The Christian community was rueful at the recommencement of the survey. To them, it negated the state’s then chief minister Narendra Modi’s assurance to visiting team of the National Commission for Minorities, “No survey or census of Christians or other minorities would be carried out in the state”.
The policemen allegedly had a list of 42 Christian institutes, including Don Bosco School and Pushpanjali Society, in Kheda district. The Don Bosco is a secondary school run for poor students from nearby villages, with 150 boys staying in the boarding. Puspanjali is a medical centre with boarding capacity for 60 girls studying in the school.
The Christian trustees refused to give information for fear of harm at the hands of the fanatic Hindus. The analysts point out that the survey of institutions or homes to note down addresses of people on a communal basis are usually a prelude to focused violence against minority communities. Similar surveys were conducted some year ago when Sangh Parivar stalwarts targeted Christian tribes in the Dangs area. Such surveys are akin to door-to-door survey of Jewish localities in pre-World-War-II Germany.
In a resolution, the RSS has called upon the Hindus, particularly Swayamsevaks, to be vigilant about `anti-national and terrorist’ Christian groups, posing a threat to the country’s internal security. It urged the Government to take strong measures against said groups. They condemned Pope John Paul II’s statement criticising Indian states’ legislations banning conversions of the Hindus by missionaries. The executive declared that such conversions were a direct challenge to the sovereignty of the country. It is significant to mention that the Pope had just said that ‘‘free exercise of the natural right to religious freedom was prohibited in India”. RSS’s resolution ignored that the right to change one’s religion was enshrined in the UNO’s Charter of Human Rights, also.
The RSS urged the Centre to lodge a protest with the Pope for exhorting the Christian missionaries to carry on their campaign of conversions defying the law of the land. The persecution continued for five more years. On 12 October 2008, he Pope Benedict XVI was compelled to draw Indian government’s attention the continuing anti-Christian violence in India.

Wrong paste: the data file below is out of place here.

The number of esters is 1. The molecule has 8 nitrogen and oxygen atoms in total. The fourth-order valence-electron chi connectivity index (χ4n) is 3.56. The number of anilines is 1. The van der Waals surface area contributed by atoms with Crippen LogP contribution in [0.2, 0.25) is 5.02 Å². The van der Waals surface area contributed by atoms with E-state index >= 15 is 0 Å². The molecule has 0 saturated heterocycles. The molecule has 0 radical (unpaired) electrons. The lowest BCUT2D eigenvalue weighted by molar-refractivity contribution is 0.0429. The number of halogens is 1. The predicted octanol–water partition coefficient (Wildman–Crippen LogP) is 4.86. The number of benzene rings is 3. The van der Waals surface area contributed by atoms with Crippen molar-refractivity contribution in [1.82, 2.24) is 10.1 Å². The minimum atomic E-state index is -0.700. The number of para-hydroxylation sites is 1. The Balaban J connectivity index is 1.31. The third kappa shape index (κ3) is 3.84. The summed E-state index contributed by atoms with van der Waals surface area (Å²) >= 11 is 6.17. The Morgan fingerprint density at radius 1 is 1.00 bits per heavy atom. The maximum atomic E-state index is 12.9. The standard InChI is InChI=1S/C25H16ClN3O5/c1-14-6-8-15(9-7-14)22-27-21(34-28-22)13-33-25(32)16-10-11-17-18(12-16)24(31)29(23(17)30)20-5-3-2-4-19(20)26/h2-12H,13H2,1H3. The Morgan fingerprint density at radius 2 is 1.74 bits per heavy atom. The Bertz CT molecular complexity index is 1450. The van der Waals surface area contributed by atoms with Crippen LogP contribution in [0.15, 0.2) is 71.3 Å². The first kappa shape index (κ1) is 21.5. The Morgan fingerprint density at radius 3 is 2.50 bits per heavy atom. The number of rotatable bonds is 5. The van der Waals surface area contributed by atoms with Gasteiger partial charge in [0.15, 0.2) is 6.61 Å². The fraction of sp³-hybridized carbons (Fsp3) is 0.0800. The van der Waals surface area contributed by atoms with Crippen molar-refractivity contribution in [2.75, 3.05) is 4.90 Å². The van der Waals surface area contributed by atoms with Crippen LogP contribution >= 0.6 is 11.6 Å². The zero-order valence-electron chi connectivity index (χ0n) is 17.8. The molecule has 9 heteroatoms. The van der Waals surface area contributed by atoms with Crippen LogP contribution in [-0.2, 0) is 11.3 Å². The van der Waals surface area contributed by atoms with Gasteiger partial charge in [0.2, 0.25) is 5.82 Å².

On 28 October, the Vatican called upon the memory of Mahatma Gandhi for an end to the religious violence in Orissa. In a written appeal addressed to Hindus, the Vatican office said Christian and Hindu leaders needed to foster a belief in non-violence among followers (“Vatican invokes Gandhi in plea to end Orissa violence“. In.reuters.com. 28 October 2008).
Christians dubbed `insurgents’
In his interview with India Today (April 4, 2005, Christian Missionaries are with Naxals, page 80-81), K. S. Sudersan (Rashtrya Swayem Sevak Sangh) says, ‘Naxals have a safe base in Andhra Pradesh because Christian missionaries are with them. They attack mandir (temples) and other Hindu institutions but never attack a Church. Because the Chief Minister is a Christian, he has given them abhaydaan (freedom from fear)and crowds of two lakh or more they can gather’.
Sizeable number of Christians (Catholics) also lives in Pondicherry and Goa. A much smaller number live scattered amongst the majority Hindu population in the rest of India.
Trajectory of anti-Christian violence
Incidents of violence against Christians have occurred in nearly all parts of India, it has largely been confined to north, central, and western India, in the states of Gujarat, Maharashtra, Uttar Pradesh, Madhya Pradesh, and the capital area of New Delhi.
Most incidents remain un-reported for fear of reprisal. Reported incidents date as far back as back as 1964. Human-rights body incorporate reported incidents.
The genocide of Christians in India’s north-eastern state Orissa was outcome of Hindus’ muffled hatred against Christians. Over 500 Christians, including some nuns, were burnt alive. Countless churches, houses and shops were gutted. Even Christian orphanages were not spared. India is, constitutionally, a secular country.
In 1999 a Human Rights Watch (HRW) report stated that Vishva Hindu Parishad (VHP), Bajrang Dal, and Rashtriya Swayamsevak Sangh (the sister organisations of the Bharatiya Janata Party) are the most accused Hindu organizations for violence against Christians in India. The National Commission for Minorities has stated that the State governments ruled by the Bharatiya Janata Party and its allies provided support to the perpetrators. In most reported cases the named perpetrators are members of the Sangh Parivar organizations. The Sangh Parivar are small subgroups that formed under the umbrella of the Rashtriya Swayamsevak Sangh (RSS), an umbrella organization whose roots date back to 1925. The RSS, who promote a form of Hindu nationalism called Hinduvata, oppose the spread of “foreign religions” like Islam and Christianity. According to Human Rights Watch, Sangh Parivar and local media were also involved in promoting anti-Christian propaganda in Gujarat. Mainstream Protestant, Catholic and Orthodox Christians are targeted far less frequently than Evangelical and Pentecostal Christians. There was an increase in incidents of violence against Christians after the new BJP government under Narendra Modi came to power after the general election in April–May 2014. Maximum number incidents were reported from Uttar Pradesh. According to a report by Open Doors, the persecution of Christians in India increased sharply in the year 2016.
Attacks on churches